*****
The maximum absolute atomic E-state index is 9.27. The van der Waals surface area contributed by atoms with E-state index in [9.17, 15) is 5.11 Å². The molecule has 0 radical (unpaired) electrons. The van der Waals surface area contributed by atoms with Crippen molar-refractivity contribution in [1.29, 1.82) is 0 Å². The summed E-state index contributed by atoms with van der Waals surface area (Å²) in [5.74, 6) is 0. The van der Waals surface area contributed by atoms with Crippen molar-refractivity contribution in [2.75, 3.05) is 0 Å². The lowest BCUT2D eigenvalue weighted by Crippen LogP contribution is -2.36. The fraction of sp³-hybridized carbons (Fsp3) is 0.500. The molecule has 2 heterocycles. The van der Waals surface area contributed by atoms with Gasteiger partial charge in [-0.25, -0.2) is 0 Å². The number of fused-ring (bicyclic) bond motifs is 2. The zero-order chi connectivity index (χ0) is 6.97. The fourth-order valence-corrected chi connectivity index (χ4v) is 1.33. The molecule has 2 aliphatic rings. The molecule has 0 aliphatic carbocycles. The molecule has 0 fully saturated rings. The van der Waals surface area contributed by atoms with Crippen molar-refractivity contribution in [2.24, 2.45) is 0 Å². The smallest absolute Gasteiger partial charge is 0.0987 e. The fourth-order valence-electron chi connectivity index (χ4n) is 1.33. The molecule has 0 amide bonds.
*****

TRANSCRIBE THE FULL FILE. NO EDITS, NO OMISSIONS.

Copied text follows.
The maximum absolute atomic E-state index is 9.27. The van der Waals surface area contributed by atoms with E-state index in [9.17, 15) is 5.11 Å². The molecule has 0 radical (unpaired) electrons. The van der Waals surface area contributed by atoms with Crippen molar-refractivity contribution in [1.29, 1.82) is 0 Å². The summed E-state index contributed by atoms with van der Waals surface area (Å²) in [5.74, 6) is 0. The van der Waals surface area contributed by atoms with Crippen molar-refractivity contribution in [2.75, 3.05) is 0 Å². The lowest BCUT2D eigenvalue weighted by Crippen LogP contribution is -2.36. The fraction of sp³-hybridized carbons (Fsp3) is 0.500. The molecule has 2 heterocycles. The van der Waals surface area contributed by atoms with Gasteiger partial charge in [-0.25, -0.2) is 0 Å². The number of fused-ring (bicyclic) bond motifs is 2. The zero-order chi connectivity index (χ0) is 6.97. The fourth-order valence-corrected chi connectivity index (χ4v) is 1.33. The molecule has 2 aliphatic rings. The molecule has 0 aliphatic carbocycles. The molecule has 0 fully saturated rings. The van der Waals surface area contributed by atoms with Crippen molar-refractivity contribution in [2.24, 2.45) is 0 Å². The smallest absolute Gasteiger partial charge is 0.0987 e. The fourth-order valence-electron chi connectivity index (χ4n) is 1.33. The molecule has 0 amide bonds.